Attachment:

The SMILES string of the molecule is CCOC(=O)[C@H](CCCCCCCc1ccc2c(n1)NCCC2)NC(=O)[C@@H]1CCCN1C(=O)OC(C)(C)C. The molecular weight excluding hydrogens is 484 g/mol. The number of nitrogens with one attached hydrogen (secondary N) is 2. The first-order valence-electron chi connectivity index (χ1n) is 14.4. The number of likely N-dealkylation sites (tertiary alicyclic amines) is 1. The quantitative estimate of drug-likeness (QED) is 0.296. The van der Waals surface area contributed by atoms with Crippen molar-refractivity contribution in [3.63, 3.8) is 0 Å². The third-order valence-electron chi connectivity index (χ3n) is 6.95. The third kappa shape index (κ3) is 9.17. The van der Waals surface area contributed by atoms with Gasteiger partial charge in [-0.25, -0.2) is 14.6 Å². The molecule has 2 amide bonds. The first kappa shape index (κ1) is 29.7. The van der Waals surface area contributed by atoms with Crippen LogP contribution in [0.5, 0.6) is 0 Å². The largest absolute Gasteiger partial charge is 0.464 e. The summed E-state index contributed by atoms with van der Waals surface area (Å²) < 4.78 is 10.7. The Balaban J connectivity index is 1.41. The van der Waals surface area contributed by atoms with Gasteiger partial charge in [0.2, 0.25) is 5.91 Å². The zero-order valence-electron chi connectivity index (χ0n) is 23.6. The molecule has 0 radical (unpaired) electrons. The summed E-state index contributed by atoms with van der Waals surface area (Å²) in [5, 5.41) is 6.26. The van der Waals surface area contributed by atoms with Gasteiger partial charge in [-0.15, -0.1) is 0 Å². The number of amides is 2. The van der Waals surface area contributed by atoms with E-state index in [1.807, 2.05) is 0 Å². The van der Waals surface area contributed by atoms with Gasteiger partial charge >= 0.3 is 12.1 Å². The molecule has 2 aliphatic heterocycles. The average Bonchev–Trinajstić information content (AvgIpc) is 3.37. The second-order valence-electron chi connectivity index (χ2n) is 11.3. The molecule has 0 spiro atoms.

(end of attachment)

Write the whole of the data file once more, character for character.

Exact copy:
The SMILES string of the molecule is CCOC(=O)[C@H](CCCCCCCc1ccc2c(n1)NCCC2)NC(=O)[C@@H]1CCCN1C(=O)OC(C)(C)C. The molecular weight excluding hydrogens is 484 g/mol. The number of nitrogens with one attached hydrogen (secondary N) is 2. The first-order valence-electron chi connectivity index (χ1n) is 14.4. The number of likely N-dealkylation sites (tertiary alicyclic amines) is 1. The quantitative estimate of drug-likeness (QED) is 0.296. The van der Waals surface area contributed by atoms with Crippen molar-refractivity contribution in [3.63, 3.8) is 0 Å². The third-order valence-electron chi connectivity index (χ3n) is 6.95. The third kappa shape index (κ3) is 9.17. The van der Waals surface area contributed by atoms with Gasteiger partial charge in [-0.25, -0.2) is 14.6 Å². The molecule has 2 amide bonds. The first kappa shape index (κ1) is 29.7. The van der Waals surface area contributed by atoms with Crippen LogP contribution in [0.5, 0.6) is 0 Å². The largest absolute Gasteiger partial charge is 0.464 e. The summed E-state index contributed by atoms with van der Waals surface area (Å²) < 4.78 is 10.7. The Balaban J connectivity index is 1.41. The van der Waals surface area contributed by atoms with Gasteiger partial charge in [0.2, 0.25) is 5.91 Å². The zero-order valence-electron chi connectivity index (χ0n) is 23.6. The molecule has 0 radical (unpaired) electrons. The summed E-state index contributed by atoms with van der Waals surface area (Å²) in [5, 5.41) is 6.26. The van der Waals surface area contributed by atoms with Gasteiger partial charge in [-0.15, -0.1) is 0 Å². The number of amides is 2. The van der Waals surface area contributed by atoms with E-state index in [1.807, 2.05) is 0 Å². The van der Waals surface area contributed by atoms with Gasteiger partial charge >= 0.3 is 12.1 Å². The molecule has 2 aliphatic heterocycles. The average Bonchev–Trinajstić information content (AvgIpc) is 3.37. The second-order valence-electron chi connectivity index (χ2n) is 11.3. The molecule has 0 spiro atoms.